Hello again! I’m thrilled to partner with Varathane to bring you the third video in our 3-video wood finishing series! The farmhouse trend is still going strong and if you don’t have a hundred years to wait for wood to naturally weather and distress, you can use these easy techniques to achieve that rustic, farmhouse look.
If you missed the first two videos, you can find them here:
I’ve got a brand new scrap piece of pine wood here and we’re going to make it look weathered and distressed, as if it’s been around for generations. First, we’re going to sand and then stain the board. I used one of my favorite stain colors, Varathane’s Dark Walnut – it’s a rich, medium brown that’s not too warm or too cool. To apply the stain, I typically use a shop rag and some disposable nitrile gloves. If I need to get into the nooks and crannies of a piece, I’ll use a disposable foam brush.
For more details on the basics of staining wood, check out my Staining 101 video.
Dip the rag into the stain and start working it into the wood, in a circular motion. Make sure all of the stain is absorbed into the wood fibers – you don’t want any excess stain sitting on top of the surface because it’ll get tacky and cause issues later on. The great thing about this Varathane stain is that you only need one coat – you don’t have to keep layering on coat after coat to get that deep, rich color. And it dries in about an hour, so it’s a great time-saver!
Once the stain is fully dried, we’re going to lay on a thin coat of white paint. I like to use Rust-Oleum’s chalked paint because it’s ultra matte and it dries to smooth, chalky finish. It’s also easy to distress, which is the look we’re going for.
You can brush on the white paint, and it also comes in a spray paint can… just get a thin coat on your wood. You can also dry-brush – just take a dry bristle brush and dip it into the paint. Blot out as much paint as you can on a paper towel, so that you have very little paint on the tip of the bristles. Then gently brush the paint onto the wood. Don’t worry if it’s not perfect – you’re going to sand off most of it anyway. You just want to add some depth and variance to the piece.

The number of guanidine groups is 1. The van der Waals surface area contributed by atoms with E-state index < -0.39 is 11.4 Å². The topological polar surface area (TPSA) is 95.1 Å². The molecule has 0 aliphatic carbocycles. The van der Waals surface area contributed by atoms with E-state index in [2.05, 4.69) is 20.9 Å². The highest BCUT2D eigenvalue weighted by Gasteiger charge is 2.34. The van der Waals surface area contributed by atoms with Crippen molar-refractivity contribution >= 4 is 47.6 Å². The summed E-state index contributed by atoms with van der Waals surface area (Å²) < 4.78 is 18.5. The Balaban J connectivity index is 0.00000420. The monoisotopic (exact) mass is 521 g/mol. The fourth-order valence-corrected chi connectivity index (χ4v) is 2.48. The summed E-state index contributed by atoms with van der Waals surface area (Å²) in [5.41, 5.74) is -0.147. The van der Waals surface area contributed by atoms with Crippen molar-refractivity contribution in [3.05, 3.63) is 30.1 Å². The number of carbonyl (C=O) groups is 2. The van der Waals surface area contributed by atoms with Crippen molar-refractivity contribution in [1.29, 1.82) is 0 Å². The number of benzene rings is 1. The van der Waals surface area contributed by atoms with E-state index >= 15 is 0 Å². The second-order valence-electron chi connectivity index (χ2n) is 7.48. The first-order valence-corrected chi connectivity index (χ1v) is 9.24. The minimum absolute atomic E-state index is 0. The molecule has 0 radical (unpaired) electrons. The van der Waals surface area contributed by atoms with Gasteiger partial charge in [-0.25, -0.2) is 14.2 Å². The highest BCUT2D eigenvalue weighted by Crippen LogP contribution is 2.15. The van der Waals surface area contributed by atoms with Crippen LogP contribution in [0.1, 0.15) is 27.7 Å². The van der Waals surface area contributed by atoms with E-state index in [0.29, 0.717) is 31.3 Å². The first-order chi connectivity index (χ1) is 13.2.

Once the paint is dry, it’s time to distress. You can use all sorts of different tools – hammers, nails, chains, rocks – anything to distress the wood. You’ll also want to use a coarse sanding block, like 120-grit, to sand off most of the paint so that the beautiful walnut stain comes through. We’re trying to mimic a weathered, worn look, as if this piece has been around for some time, with some natural wear and tear. Think of where a piece would naturally get bumped or scratched and sand in those areas.
Once you’re happy with the look, remove the dust before applying a protective finish. I recommend this Varathane Polyurethane in a matte or satin sheen. You can check out my Finishing 101 video for more details on the basics of finishing wood.
*This post is in partnership with Varathane Wood Finishes. All ideas, efforts, and opinions are my own. Some links may be affiliate links. To read my full disclosure policy, please click here. Thank you for supporting the brands that support this website.